Over the Memorial Day weekend and ahead of Computex 2019, AMD took to the stage to host their Keynote. Of course, this conference was one that many PC enthusiasts were looking forward to as this is when AMD would finally unveil their latest processors, chipset and GPU cards. The eagerly awaited Zen 2 (3rd-generation Ryzen), the challenger to Intel’s crown was shown off and was very impressive, to say the least.
Right out of the gate, AMD CEO Lisa Su wasted no time talking up the Zen 2 chips and having several demonstrations that pitted the new processors against Intel’s more expensive processors. With the results showing that the Zen 2 processors definitely had an advantage over them. While proclaiming that not only did AMD improve on the cost per performance but also that these new chips were designed with PC enthusiasts in mind this time. Thanks to the 7nm process, AMD is able to fit up to eight cores for a single chiplet or up to 12 cores in the case of the Ryzen 9.
While the Ryzen 5 and 7 lineups are similar to the previous processors, but with a better TDP and higher clock/boost speeds. The star of the show is the addition of the Ryzen 9. The first 12 core/24 thread Ryzen processor outside of the Ryzen Threadripper 1920x. This processor is going to be both a monster and highly sought out when it releases. Especially by content creators, who will be able to tap into the available power.
Every announced Ryzen 3000 series processor will be available on July 7th, 2019. Looks like I’ll be taking a trip down to Microcenter the day off. Or maybe even camping outside the doors so I don’t miss out.
Along with the new processors is the latest chipset, the X570. While similar to X470, X570 will introduce the fourth generation of PCIe, PCIe 4.0. This new standard doubles the rate of bandwidth, transfer rate and frequency of PCI 3.0. Which is great news for M.2 SSD drives, which will be able to take advantage of the speeds. If you thought they were fast now, just wait until PCIe 4.0. However, just as PCIe 3.0 was introduced, GPU’s simply won’t be able to take advantage of the faster and wider lanes.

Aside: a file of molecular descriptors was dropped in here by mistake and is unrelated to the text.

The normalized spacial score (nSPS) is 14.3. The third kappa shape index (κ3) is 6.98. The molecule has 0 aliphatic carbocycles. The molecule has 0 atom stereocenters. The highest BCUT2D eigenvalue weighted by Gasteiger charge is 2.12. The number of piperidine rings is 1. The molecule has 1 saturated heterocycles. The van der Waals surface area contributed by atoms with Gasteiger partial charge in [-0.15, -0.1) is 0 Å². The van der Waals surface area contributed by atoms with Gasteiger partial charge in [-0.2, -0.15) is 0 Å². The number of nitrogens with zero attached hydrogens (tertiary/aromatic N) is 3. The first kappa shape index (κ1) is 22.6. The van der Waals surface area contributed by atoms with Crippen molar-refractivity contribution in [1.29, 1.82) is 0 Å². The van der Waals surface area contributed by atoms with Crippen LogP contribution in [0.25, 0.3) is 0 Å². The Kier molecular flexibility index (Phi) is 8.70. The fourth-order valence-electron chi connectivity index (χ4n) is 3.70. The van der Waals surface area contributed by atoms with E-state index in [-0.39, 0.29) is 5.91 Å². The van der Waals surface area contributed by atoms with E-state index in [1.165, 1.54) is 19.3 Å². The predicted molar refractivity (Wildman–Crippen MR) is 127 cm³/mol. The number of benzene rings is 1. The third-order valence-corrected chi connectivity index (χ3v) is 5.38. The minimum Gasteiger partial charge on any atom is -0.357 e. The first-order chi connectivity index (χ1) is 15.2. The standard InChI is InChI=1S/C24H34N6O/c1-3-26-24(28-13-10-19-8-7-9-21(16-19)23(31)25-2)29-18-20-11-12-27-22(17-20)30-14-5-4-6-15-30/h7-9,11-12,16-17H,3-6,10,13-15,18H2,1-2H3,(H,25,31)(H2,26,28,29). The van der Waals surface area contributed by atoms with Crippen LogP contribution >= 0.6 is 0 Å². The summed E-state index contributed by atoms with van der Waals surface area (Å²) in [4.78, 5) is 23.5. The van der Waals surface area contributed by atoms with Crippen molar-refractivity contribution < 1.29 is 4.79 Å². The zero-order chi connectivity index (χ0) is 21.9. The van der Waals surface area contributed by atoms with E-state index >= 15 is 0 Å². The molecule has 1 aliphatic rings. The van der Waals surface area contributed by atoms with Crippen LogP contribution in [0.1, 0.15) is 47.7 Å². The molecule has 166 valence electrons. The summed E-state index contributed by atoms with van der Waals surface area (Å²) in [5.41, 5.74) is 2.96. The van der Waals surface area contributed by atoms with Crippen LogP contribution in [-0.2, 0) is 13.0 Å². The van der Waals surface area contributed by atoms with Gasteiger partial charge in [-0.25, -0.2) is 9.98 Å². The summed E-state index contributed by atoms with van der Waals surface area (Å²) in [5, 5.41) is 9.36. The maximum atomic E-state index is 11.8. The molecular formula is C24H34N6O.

|Processor||Cores / Threads||Clock Speed||Boost Speed||TDP||Cost|
|Ryzen 5 3600||6C/12T||3.6GHz||4.2GHz||65W||$199|
|Ryzen 5 3600X||6C/12T||3.8GHz||4.4GHz||95W||$249|
|Ryzen 7 3700||8C/16T||3.9GHz||4.4GHz||65W||$329|
|Ryzen 7 3800X||8/16||3.6 GHz||3.6 GHz||105W||$399|
|Ryzen 9 3900X||12/24||3.8 GHz||4.6 GHz||105W||$399|
Interesting enough, there wasn’t any mention of AMD’s Threadripper processors. As this show only focused on the higher-core Ryzen processors. However, not to worry as Threadripped will definitely return at a later date.
However, there is a bit of a downside to the news. While AMD is fully committed to supporting the AM4 format until 2020 and beyond. The new Ryzen 3 processors won’t be completely compatible with the X370 and B350 chipsets. In fact, if you own an A320 motherboard, you’ll need to upgrade to either B450, X470 or X570 if you want to upgrade to Ryzen 3. While B350 and X370 motherboards owners will need to wait and see if a bios will be available that will allow them to upgrade to Ryzen 3. Definitely, check with your motherboard manufacturer to see if a bios is coming. For those who have either an ASRock or Asus mobo, you’re in luck. As they have already confirmed that they will release a bios upgrade for B350 and X370. Thankfully for me, I won’t have to upgrade my motherboard yet again.
All in all, this is great news for AMD and anyone who loves performance while not paying an arm and a leg. If I was Intel, I’d start getting worried as AMD has been committed to taking Intel’s position and with the recent unveiling, AMD is primed to do just that.
Expect some benchmarks from us once we get ahold of the newer Ryzen 3 processors in July.